Ladies and gentlemen, there will now be a short interval

May 22, 2010

Well, I have packed, moved, cleaned and had a little cry. And now I am homeless. Homeless, but very excited about what the future holds.

However, I do feel like I need some time to get both my mental and physical energy levels back up again, so I’m going to give myself a bit of a break from blogging.

Luckily, my little sister (whose spare room I’m kipping in at the moment) has a beautiful, big, well-equipped kitchen, so I’m sure I won’t be able to resist for too long the temptation to roll up my sleeves and grab a wooden spoon.

In the meantime, appropriately for the mood I’m currently in for reminiscing, I thought I’d have a look back at what I’ve written so far on And The Cupboard Was Bare, and remind both you and myself of some of my favourite posts.

One of the first dishes I wrote about – an anchovy and cherry tomato risotto – was a perfect example of the philosophy of this blog… that it’s so easy to make a tasty meal out of very ordinary ingredients that are sitting around in your cupboard and fridge.

Another recipe of mine that came about thanks to some random ingredients was one of my most successful cakes – a pear, almond and vanilla sponge. I’ve made this many times since my original post, and it just seems to get better and better.

The vanilla for this cake came from one of my many trips to Istanbul – which, of course, can’t be missed from this mini round-up of blog posts.

As well as vanilla, the most regular purchase of mine from Istanbul’s Spice Market is pul biber, a red pepper spice that comes in flakes or paste, and in varying degrees of saltiness and heat.

I have discovered innumerable uses for this unusual and tasty spice, from tomato and cauliflower soup to carrot and sesame guacomole and it has definitely become a store-cupboard essential for me.

Unfortunately, not all my foodie purchases in Istanbul have been as successful as pul biber, as I realised when I was, um, ‘persuaded’ to buy something that was described to me as lemon salt. It turned out to be little more than citric acid. As determined as I was not to waste the stuff, I couldn’t find any good use for it, so in the bin it went.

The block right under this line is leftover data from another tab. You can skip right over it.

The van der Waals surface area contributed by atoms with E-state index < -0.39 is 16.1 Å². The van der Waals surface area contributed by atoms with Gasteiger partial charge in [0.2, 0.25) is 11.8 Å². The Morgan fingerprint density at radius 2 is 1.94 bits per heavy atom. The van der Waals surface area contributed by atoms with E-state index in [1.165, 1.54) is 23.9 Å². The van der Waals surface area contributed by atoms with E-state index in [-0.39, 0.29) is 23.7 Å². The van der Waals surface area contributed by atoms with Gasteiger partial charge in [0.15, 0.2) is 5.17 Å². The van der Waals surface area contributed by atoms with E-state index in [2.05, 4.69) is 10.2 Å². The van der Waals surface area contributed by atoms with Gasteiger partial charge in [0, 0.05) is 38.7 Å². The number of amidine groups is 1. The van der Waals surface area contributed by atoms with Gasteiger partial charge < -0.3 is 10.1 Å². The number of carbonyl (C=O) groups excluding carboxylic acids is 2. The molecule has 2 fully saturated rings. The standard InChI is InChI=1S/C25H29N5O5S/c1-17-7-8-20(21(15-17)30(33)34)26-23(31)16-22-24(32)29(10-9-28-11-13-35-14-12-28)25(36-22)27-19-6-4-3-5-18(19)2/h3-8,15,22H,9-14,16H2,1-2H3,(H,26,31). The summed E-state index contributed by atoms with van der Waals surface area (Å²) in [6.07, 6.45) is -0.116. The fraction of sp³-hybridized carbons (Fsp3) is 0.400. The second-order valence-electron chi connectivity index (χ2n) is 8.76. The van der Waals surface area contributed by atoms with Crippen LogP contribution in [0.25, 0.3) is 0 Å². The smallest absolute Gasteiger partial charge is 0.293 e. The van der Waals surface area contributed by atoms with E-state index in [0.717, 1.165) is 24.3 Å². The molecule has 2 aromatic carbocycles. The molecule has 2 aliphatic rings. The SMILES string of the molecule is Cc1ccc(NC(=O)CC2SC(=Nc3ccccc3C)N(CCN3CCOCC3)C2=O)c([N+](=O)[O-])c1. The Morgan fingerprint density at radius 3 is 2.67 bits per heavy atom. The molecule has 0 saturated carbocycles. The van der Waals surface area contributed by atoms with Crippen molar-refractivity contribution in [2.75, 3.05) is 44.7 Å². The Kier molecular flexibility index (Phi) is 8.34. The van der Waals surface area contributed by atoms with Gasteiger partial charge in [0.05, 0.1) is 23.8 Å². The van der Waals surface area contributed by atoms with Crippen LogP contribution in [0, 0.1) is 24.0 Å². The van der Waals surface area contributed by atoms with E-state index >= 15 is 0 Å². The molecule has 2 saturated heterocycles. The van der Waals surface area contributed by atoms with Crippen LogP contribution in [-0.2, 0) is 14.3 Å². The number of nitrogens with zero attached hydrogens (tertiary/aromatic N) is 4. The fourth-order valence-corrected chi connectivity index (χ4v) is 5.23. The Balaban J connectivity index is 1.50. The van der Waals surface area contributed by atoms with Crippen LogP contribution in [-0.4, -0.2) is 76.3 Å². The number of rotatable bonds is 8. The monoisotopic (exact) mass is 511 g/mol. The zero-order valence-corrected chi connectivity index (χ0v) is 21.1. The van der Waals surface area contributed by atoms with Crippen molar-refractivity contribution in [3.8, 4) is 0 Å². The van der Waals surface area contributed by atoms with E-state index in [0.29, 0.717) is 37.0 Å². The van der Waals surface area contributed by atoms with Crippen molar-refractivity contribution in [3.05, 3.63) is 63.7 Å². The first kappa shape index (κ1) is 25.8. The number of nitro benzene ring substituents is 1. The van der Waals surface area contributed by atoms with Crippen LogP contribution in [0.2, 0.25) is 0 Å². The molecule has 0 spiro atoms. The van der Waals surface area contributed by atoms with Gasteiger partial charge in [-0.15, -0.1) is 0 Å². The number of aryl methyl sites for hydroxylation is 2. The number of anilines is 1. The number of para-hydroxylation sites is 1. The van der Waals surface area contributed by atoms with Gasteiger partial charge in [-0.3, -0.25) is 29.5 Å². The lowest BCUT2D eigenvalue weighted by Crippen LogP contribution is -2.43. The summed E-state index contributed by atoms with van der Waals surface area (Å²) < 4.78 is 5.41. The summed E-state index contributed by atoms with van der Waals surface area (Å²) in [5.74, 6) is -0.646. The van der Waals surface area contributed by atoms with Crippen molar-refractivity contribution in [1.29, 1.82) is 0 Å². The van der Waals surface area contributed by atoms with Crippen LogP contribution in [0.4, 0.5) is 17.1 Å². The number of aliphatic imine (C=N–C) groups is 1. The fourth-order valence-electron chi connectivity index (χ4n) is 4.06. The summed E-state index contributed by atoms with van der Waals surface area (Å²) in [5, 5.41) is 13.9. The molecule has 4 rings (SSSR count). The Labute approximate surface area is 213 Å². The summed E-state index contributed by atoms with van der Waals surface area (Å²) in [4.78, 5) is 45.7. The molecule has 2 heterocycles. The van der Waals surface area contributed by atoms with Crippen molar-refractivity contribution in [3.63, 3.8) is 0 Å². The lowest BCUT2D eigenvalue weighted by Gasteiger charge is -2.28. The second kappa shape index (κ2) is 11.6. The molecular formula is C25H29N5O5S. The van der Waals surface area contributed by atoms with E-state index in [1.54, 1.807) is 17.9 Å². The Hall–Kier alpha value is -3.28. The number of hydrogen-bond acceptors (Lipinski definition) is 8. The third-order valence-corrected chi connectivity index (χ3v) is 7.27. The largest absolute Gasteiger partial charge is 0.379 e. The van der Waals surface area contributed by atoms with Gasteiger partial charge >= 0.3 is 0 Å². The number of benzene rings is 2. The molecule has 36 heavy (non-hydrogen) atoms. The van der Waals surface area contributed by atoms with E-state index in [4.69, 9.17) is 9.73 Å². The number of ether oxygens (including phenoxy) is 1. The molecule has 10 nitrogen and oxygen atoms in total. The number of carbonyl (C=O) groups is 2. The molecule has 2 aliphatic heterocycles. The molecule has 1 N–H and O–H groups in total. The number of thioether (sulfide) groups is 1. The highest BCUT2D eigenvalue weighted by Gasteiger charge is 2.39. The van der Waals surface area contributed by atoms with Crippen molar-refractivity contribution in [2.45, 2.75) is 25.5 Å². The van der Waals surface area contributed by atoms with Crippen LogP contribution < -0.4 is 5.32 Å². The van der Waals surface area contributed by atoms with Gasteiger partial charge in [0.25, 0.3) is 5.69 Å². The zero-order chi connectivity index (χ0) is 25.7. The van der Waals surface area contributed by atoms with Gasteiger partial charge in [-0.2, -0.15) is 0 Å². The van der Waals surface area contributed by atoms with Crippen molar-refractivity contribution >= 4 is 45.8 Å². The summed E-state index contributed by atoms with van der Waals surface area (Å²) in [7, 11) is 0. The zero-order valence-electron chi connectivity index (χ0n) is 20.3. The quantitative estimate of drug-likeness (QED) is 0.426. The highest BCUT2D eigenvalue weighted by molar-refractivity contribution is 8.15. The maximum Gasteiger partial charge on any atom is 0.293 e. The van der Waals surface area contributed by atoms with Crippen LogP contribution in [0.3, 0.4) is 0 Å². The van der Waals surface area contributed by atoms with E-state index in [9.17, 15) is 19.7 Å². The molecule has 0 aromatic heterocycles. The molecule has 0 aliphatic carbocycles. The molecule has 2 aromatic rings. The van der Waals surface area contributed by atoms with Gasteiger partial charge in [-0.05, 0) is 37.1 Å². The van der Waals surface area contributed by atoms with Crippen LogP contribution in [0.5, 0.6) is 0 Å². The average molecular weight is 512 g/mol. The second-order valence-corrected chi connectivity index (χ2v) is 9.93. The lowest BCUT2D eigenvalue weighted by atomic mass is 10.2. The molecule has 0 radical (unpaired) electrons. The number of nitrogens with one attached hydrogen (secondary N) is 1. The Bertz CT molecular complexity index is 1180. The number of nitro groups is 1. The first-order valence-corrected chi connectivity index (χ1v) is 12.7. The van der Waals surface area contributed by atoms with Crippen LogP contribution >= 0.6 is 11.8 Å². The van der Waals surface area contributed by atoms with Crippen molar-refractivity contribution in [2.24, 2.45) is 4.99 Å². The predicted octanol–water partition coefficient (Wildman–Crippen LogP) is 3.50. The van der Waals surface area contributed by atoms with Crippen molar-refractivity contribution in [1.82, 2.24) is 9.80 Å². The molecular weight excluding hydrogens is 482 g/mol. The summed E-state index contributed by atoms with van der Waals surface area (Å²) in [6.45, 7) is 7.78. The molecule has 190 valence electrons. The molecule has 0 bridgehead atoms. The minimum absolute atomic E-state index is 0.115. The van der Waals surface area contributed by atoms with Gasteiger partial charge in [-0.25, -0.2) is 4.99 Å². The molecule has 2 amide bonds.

One of my most avid readers and commenters is my mum (thanks Mum!). And it really is because of her that I’m so passionate about food and cooking. She is a great cook herself, and from a very early age, taught me to eat and cook well – which is why the above photograph of my sister and me eating artichokes in about 1973 is such a treasure to me.

But I don’t only have photos to remind me of my foodie childhood – I also have a number of kitchen utensils that used to belong to my mum to bring back memories.

From an ancient Tala measuring cone to an equally well-used and well-loved chicken brick, these are my ‘madeleines’ – the things that instantly bring back a memory of a certain time or place.

And soon they will be providing me with a set of very different memories, when they are transported to my new kitchen – and my new life – in Istanbul.


8 Responses to “Ladies and gentlemen, there will now be a short interval”

  1. Janice Says:

    Hope you get your own home soon.

  2. Wendy Says:

    Good luck! I’m looking forward to your posts from Istanbul….we are heading there next year.

  3. Thanks, Janice. I actually have a new home ready and waiting for me in Istanbul! And it’s lovely (despite being directly opposite a little mosque that starts its call to prayer at about 5am!). I’m not going to be there until the end of July or so – but it’ll be worth the wait.
    And Wendy, please do make sure you get in touch when you go to Istanbul next year. If you haven’t been there before, I’d love to show you round some of my favourite foodie spots.

  4. Jasnieres Says:

    I know you told me not to make any sentimental comments, but this blog definitely brought a tear to my eye – as I share many of those memories.
    It is a great pleasure for me that you love the things I gave you and I look forward to seeing them in use in Istanbul.
    Your blog has really refreshed my interest in cooking and I now have a Portuguese cookery book, after my visit to Porto, recipes of which I shall be trying out on friends.

  5. Gabriel Says:

    Oh,Goodluck to your new place. I’ve heard a lot of beautiful things about Istanbul, so I’m pretty sure you’ll love it there.

  6. Choclette Says:

    Crikey, just catching up and you’ve gone! Do hope living out of the suitcase doesn’t become too daunting and at least you have a very bare cupboard now. Good luck, it all sounds very exciting and I look forward to hearing about what you get up to in your Istanbul kitchen.

  7. Gun in Ada, MI, USA (Thomasine's mum) Says:

    Good luck in your new life! That picture of you and Ailsa eating artichokes brought back memories of Coldstream … :0)

  8. Hi Gun, great to hear from you. I think that photo must have been taken just before we moved to Coldstream. It seems an absolute age ago now!

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